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An Era of Drug Destruction: From Heroin to Crack Cocaine
Part of

John L. Puckett
Rosalie Jacobson contributed to this article

Harsh social conditions made Mantua, a high-poverty African American neighborhood, vulnerable to the devastation of the crack cocaine epidemic of the 1980s and 1990s.

Mantua, a poor neighborhood that was home to many hard-living black families, fell prey to the devastating crack cocaine epidemic of the last two decades of the twentieth century. Drug gangs peddled the highly addictive narcotic openly on Mantua’s streets. The drug market was hierarchically organized, with kingpins who obtained cocaine and other illegal drugs in vast quantities and mid-level distributors who recruited teenagers as street dealers and protected the corners they claimed as their turf.

As we have seen, Mantua experienced the outmigration of middle-income residents who left in search of safer and more prosperous neighborhoods, in  part as a response to seriously declining conditions. A comparison of the two census tracts that composed Mantua from 1980 to 1990 suggests the social and economic conditions that made this neighborhood a prime “social setting” for the crack cocaine epidemic of those decades.

Focusing on Mantua, a particularly hard-hit community, illuminates the web of social forces that led to the widespread distribution and consumption of crack, the catastrophic effects of the epidemic, and the response of both government agencies (negative) and local community activists (positive). In the 1980s, Mantua had the tinderbox conditions that made the highly addictive crack a deadly temptation to which many disaffected youths and young adults succumbed all too readily: concentrated poverty, lack of meaningful employment opportunities, education failure, and widespread anomie and despair. Social scientists describe these “new morbidities” as the harmful cumulative effects of flagrant racial inequities in housing, employment, education, and criminal justice; in combination, governmental actions in these social sectors fostered an environment in which crack could thrive.[1] The crack epidemic did not arise in Mantua overnight; as in the city and the nation-at-large, there was a long, slow slide towards crack in this neighborhood.  Heroin distribution marked the first phase of this slide.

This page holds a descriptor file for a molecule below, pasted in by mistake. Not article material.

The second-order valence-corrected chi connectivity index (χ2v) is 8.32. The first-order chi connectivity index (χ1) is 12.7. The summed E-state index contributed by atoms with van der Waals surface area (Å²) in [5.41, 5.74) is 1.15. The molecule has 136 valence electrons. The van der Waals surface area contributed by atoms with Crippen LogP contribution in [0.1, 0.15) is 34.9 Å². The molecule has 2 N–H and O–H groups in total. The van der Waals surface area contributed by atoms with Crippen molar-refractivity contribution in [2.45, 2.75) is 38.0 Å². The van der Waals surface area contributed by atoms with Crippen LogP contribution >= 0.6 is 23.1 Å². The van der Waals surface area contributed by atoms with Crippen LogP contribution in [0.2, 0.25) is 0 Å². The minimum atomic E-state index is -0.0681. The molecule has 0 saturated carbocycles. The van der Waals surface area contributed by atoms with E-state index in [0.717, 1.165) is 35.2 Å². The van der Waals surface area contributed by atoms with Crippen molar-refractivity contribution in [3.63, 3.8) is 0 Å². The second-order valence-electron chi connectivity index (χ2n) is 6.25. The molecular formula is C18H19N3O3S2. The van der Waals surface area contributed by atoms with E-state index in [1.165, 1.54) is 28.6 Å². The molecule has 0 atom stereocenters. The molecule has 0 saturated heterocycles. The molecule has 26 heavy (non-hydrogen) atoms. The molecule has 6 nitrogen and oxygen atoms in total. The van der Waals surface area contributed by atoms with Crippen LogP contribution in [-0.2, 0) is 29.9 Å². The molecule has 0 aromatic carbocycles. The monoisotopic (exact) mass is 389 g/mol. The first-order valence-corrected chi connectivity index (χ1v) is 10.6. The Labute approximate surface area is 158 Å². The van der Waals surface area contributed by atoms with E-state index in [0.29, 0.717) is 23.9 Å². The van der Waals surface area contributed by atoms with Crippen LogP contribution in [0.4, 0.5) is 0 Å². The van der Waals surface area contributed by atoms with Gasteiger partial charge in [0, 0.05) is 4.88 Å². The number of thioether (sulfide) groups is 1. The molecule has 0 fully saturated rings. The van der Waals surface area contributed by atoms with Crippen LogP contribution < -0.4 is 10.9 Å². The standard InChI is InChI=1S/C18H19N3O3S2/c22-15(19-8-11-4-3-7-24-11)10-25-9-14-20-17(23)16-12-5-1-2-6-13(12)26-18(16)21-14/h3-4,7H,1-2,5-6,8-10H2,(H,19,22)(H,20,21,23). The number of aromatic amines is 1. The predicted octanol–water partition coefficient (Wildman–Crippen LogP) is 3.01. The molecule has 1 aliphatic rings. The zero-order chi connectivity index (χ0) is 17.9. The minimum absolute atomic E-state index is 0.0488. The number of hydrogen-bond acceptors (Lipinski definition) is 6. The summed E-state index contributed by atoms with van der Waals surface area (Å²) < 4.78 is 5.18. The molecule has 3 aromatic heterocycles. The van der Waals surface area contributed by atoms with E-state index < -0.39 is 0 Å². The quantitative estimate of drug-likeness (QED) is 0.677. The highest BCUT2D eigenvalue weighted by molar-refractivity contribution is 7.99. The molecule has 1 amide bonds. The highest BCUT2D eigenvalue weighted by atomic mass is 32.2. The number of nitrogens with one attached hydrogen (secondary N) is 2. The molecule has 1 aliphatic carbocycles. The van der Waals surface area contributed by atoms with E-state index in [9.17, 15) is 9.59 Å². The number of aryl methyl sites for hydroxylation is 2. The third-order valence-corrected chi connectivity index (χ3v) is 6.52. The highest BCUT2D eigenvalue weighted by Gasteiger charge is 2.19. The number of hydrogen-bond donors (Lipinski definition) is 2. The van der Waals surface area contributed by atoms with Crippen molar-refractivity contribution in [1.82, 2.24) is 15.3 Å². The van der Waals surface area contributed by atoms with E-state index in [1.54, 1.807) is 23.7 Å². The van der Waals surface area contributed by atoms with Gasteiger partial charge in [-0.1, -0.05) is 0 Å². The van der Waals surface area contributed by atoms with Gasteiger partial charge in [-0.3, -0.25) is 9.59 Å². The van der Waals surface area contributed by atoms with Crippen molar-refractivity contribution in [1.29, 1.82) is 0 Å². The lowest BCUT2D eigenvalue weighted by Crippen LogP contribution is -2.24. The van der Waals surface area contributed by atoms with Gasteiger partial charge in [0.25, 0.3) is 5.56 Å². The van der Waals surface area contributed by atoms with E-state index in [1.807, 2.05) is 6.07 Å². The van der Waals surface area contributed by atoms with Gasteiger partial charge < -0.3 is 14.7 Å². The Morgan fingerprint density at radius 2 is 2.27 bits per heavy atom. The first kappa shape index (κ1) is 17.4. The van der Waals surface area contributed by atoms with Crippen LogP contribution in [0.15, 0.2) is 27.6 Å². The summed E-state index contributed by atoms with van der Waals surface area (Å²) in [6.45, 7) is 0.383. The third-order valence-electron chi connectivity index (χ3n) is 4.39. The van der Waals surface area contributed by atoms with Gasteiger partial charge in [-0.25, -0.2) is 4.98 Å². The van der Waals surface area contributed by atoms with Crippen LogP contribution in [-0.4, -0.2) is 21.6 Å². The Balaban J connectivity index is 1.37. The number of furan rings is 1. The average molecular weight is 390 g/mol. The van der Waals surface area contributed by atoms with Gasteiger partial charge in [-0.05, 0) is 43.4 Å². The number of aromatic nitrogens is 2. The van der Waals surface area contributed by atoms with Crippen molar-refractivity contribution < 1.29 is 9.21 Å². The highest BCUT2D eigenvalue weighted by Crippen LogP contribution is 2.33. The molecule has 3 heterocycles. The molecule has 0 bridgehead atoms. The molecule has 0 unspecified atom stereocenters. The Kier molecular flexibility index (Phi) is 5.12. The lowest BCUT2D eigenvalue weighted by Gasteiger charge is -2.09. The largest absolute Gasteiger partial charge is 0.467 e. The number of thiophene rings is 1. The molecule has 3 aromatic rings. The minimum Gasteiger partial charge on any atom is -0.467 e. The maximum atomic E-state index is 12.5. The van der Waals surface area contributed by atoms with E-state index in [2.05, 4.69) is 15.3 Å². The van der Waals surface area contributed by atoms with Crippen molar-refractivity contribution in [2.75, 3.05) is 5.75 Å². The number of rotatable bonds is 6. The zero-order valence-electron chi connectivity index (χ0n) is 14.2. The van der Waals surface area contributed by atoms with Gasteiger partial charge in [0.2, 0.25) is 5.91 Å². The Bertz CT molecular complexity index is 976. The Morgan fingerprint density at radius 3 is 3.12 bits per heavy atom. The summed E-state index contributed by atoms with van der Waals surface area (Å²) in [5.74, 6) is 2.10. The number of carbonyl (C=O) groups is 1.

Heroin loomed large in the cultural imagination of the 1960s. Throughout the decade, this opium-based narcotic was sold with impunity in predominantly African American and Latino neighborhoods of the nation’s inner cities. The early 1960s saw the baby-boom generation reaching adolescence, now composing 9.7 percent of the U.S. population. “Since adolescent males between the ages of fifteen and nineteen were the most prone to experiment with heroin, their swelling number in American society signaled danger,” writes Eric Schneider. Yet the segregation effects of post-Second World War suburbanization, which resulted in middle-class whites leaving major cities for newly spawned suburbs built on a foundation of federally guaranteed mortgage loans (denied to blacks), left African Americans and Latinos stranded in declining, redlined urban neighborhoods, unbuffered (unlike their white suburban counterparts, at least until the 1970s) “from the urban ills of crime and drug abuse.”[2] 

Although law enforcement agencies made sporadic attempts to control the drug trade, the federal government and state law enforcement agencies treated this activity as a low-priority problem until the prospect of heroin-addicted GIs returning from the Vietnam War led to policy shifts, including funding methadone clinics to treat addicts. That heroin was already deeply entrenched in cities and poor communities of color was a problem from which the publicity on drug-addled Vietnam veterans tended to divert attention.

In June 1971, President Richard Nixon declared a war on drugs, labeling drug abuse “public enemy number one.”[3] (This “war” would also be waged by the Reagan and Clinton administrations.) New policies were set in motion— policies that curbed the importation of Turkish heroin, established drug testing for returning GIs, and created a network of methadone clinics to treat addicts. Increased federal enforcement and negotiations with other nations reduced the availability of heroin. Drug kingpins saw this slowdown as an opportunity to build a customer base for cocaine, which in the early 1980s arrived in the form of “crack” in poor urban neighborhoods.  

How prevalent was heroin addiction in Mantua? That’s hard to say. We learn the following snippets of information from newspaper accounts. In 1969, Philadelphia was home to an estimated 10,000 heroin addicts. In Mantua, the Young Great Society sponsored Mantua Halfway House (428 N. 36th St.); this private facility reported serving some 900 addicts; the program’s director, Dr. K.B. Gosnell, treated them with methadone.[4] While heroin appears to have been a serious problem in the neighborhood, its ramifying effects were nothing of the magnitude of crack cocaine, to which we now turn.

In the early 1980’s, a highly addictive drug called “crack” hit city streets. Crack—cocaine sold in a rock form instead of a powder—was pharmacologically no different than powder cocaine but delivered the drug’s high to the brain faster and more intensely than cocaine taken alone or heroin. “Once you try crack, it is said, you’re always ‘chasing the ghost’—the high that you get the first time is so intense that you can never achieve it again, but the desire to do so is strong enough that you keep pursuing it.”[5]